The Curse Of Friday The 13th
Especially when I got mad at the Wendy's call center earlier...Did I let it rip then! Maybe I was just frustrated at having to stay at home and not getting to talk but I was so pissed with them for being late (it was more than an hour after we ordered that we called them up) and guess what, the rider was still there!
I mean, am I unreasonable for expecting them to deliver within the 29-minute guaranteed delivery time? This after my brother had experienced the same fate last night when his order came 2 hours late. Come to think of it, this is the 3rd time this month that Wendy's screwed up our order. This time, the manager said the rider got lost. Lost! When we had specifically made sure the address in their records was correct and even went as far as giving them landmarks to identify our place! I didn't care that my voice sounded so hoarse but I let the manager know that was unforgivable. Ergo, I told her to just forget about delivering our order coz I was not paying for it and would just order elsewhere. D'ya think I was rude? Could it be the curse of Friday the 13th a day late? (Dripping with sarcasm).
Anyways, do you know that people who are afraid of Friday the 13th are called paraskevidekatriaphobes? This was derived from one of 'em fancy Greek terms. Paraskevi is the Greek word for Friday, and dekatria is how Greeks say 13. Phobe, as you might have guessed, relates to phobia.
But I'll bet you do things every single day because--know it or not--you're a little bit superstitious. When you yawned this morning (after getting up on the right side of the bed and starting your day off on the right foot), did you carefully cover your mouth? Probably so. It's what we do to be polite. But there's more to it than this----people used to think that your soul would rush out of your body if you issued an unprotected yawn. And the same goes for sneezing. You may say "Gesundheit!" or "Bless you!" to be a nice person. But what you're actually doing is carrying on a tradition apparently started by the Roman emperor Tiberius. According to one legend, Tiberius would ride in his chariot blessing anyone who sneezed, because a deadly disease at the time, in its early phases, caused sneezing. The more blessings were passed around, the less likely people were to die----or so the thinking went. This same thinking continued in Europe in the Middle Ages, when people were dying of bubonic plague. Combine it with the cover-the-mouth---and-protect-your-soul rule, and you are much less likely to spread nasty germs.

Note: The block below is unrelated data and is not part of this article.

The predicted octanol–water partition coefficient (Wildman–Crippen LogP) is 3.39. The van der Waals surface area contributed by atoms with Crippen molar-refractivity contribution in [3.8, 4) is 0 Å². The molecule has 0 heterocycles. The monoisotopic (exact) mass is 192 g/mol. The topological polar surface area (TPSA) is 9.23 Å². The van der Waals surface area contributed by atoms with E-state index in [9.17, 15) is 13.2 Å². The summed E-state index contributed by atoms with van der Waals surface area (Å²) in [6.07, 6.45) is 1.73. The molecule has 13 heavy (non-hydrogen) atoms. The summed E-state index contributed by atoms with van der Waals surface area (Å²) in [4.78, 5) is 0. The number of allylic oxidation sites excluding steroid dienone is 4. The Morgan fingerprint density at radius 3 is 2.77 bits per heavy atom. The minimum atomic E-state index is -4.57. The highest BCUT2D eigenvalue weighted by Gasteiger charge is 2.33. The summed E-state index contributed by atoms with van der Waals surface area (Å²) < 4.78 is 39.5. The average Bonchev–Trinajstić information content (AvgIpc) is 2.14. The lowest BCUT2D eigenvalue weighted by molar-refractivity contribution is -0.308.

Some sites worth mentioning: http://www.funology.com/, http://www.newscientist.com/lastword/ and http://www.ideafinder.com/